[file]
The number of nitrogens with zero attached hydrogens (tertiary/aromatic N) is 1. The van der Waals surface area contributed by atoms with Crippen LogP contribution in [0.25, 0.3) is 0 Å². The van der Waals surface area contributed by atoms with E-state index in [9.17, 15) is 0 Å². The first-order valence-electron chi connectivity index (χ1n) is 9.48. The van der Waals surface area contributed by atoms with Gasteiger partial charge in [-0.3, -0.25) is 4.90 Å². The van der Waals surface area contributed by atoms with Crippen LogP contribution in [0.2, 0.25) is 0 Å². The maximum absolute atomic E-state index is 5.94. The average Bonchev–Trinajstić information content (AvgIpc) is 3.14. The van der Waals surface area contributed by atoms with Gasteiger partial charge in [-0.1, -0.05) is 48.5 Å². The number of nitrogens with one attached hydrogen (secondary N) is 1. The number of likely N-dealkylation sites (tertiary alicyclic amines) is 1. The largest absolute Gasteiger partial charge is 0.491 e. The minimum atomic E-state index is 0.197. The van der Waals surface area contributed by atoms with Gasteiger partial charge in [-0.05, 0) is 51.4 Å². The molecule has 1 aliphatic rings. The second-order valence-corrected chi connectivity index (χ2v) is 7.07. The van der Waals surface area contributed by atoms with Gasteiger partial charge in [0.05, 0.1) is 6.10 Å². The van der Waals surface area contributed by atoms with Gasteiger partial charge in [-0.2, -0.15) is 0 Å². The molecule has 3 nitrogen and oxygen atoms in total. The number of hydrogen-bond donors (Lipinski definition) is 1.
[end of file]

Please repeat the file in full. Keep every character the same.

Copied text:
The number of nitrogens with zero attached hydrogens (tertiary/aromatic N) is 1. The van der Waals surface area contributed by atoms with Crippen LogP contribution in [0.25, 0.3) is 0 Å². The van der Waals surface area contributed by atoms with E-state index in [9.17, 15) is 0 Å². The first-order valence-electron chi connectivity index (χ1n) is 9.48. The van der Waals surface area contributed by atoms with Gasteiger partial charge in [-0.3, -0.25) is 4.90 Å². The van der Waals surface area contributed by atoms with Crippen LogP contribution in [0.2, 0.25) is 0 Å². The maximum absolute atomic E-state index is 5.94. The average Bonchev–Trinajstić information content (AvgIpc) is 3.14. The van der Waals surface area contributed by atoms with Gasteiger partial charge in [-0.1, -0.05) is 48.5 Å². The number of nitrogens with one attached hydrogen (secondary N) is 1. The number of likely N-dealkylation sites (tertiary alicyclic amines) is 1. The largest absolute Gasteiger partial charge is 0.491 e. The minimum atomic E-state index is 0.197. The van der Waals surface area contributed by atoms with Gasteiger partial charge in [-0.05, 0) is 51.4 Å². The molecule has 1 aliphatic rings. The second-order valence-corrected chi connectivity index (χ2v) is 7.07. The van der Waals surface area contributed by atoms with Gasteiger partial charge in [0.05, 0.1) is 6.10 Å². The van der Waals surface area contributed by atoms with Gasteiger partial charge in [-0.2, -0.15) is 0 Å². The molecule has 3 nitrogen and oxygen atoms in total. The number of hydrogen-bond donors (Lipinski definition) is 1.